Learning a language can be a very refreshing experience if you have the right approach to it. I have learnt three languages excluding my mother tongue of course and taking all my learning into consideration,one thing I can tell you is that there is no mandation to have a teacher or to not have a teacher. There are no strict yes's or strict no's to it.
I have learnt languages within a span as small as 2 months and also within a span as long as a year. As yet I have learnt three, and working on another three!
But having acquired that experience, I can really say that you 'can' learn it in weeks! You have to plan a proper scheme and after that, implementation is a cakewalk.
Following are certain points that I'd like to highlight with regard to the same. Make them a part of your thought process and you're good to go!
Preferably, choose a language to which you have easy access such as a television channel broadcasting content in that language. This will not only ease up the process of understanding the language and cultures associated with it but also make it easier to absorb the pronunciations and details of the language.
Even if you want to learn a language for speaking purpose, you have to make notes. Oral learning methods are usually preferred when you have to remember something for a short time. But since you're investing your time and effort in learning something new, I don't think you'd want to get it off your mind in the long term. Notes may not necessarily make you feel very confident about what you just learned on day 1 but they set up a discipline.
Push yourself for two days and on the third day you will want to continue it yourself just how a chain reaction happens.
Make sure the notebook or register is all about the language and it doesn't have anything else.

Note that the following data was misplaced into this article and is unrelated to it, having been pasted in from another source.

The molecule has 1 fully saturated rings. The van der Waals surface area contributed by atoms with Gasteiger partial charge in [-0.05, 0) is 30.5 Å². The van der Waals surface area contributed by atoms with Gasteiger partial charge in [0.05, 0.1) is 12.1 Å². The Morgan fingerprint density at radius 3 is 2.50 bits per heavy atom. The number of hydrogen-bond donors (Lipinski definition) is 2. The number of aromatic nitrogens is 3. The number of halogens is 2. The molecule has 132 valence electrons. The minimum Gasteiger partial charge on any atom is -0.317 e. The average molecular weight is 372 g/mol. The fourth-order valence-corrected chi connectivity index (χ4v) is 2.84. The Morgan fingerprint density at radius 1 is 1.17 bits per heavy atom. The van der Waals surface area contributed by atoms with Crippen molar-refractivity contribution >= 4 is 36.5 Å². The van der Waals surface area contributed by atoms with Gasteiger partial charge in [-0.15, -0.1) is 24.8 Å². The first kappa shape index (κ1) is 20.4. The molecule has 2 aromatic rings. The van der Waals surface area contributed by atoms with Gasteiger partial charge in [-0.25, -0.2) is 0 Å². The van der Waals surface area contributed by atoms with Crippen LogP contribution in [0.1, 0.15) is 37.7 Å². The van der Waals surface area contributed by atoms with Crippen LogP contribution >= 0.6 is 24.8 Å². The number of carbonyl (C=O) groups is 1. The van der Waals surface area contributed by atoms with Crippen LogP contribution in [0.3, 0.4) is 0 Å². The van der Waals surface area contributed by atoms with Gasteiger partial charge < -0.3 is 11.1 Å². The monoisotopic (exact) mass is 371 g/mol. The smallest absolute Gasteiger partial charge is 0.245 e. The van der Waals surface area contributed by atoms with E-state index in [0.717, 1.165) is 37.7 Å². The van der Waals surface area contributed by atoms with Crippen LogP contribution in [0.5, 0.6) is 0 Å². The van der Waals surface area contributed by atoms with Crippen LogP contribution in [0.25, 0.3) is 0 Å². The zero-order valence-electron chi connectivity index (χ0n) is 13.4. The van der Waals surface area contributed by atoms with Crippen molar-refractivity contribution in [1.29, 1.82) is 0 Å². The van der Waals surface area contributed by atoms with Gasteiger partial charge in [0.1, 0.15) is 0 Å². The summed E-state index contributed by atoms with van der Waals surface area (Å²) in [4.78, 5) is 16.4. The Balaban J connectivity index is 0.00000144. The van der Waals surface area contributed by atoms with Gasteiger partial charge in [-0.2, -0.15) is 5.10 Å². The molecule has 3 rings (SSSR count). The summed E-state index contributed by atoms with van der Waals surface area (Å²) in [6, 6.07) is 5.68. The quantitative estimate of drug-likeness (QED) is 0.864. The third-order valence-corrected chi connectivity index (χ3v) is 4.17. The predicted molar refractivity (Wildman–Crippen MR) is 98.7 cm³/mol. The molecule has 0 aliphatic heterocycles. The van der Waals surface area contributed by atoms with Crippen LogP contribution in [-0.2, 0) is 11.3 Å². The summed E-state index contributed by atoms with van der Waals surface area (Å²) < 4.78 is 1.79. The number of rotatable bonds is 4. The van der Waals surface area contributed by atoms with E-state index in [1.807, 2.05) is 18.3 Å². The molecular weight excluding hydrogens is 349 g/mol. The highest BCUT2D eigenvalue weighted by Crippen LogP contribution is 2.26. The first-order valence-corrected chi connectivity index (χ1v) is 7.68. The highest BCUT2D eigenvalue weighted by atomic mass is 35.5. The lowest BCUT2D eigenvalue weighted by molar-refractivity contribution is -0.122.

Write every little thing that you learn about the language. Open it everyday and revise whatever little you have collected and written. It will increase your interest and make you hungrier to learn more.
When you learn a new consonant or diacritic,do research about the different forms in which it is used and write next to them a few examples explaining their usage so when you review it the next time, it doesn't take you a lot of time to recollect.
You don't necessarily need to spend money on a teacher to learn something as basic as this.
Open your web browser and type, say, "French/any language-Student manual"in your search bar and you're going to find a number of pdf's which provide basic knowledge about the language.
The main problem that people have is that they highly doubt human ability. They think that a teacher will be able to build concepts and give an in-depth knowledge which the learner's won't acquire from self study. But that's not completely true. A teacher can't share with you his/her whole learning in a few sessions and even if he/she does, it will not be as quick as 'you' can do it all by yourself.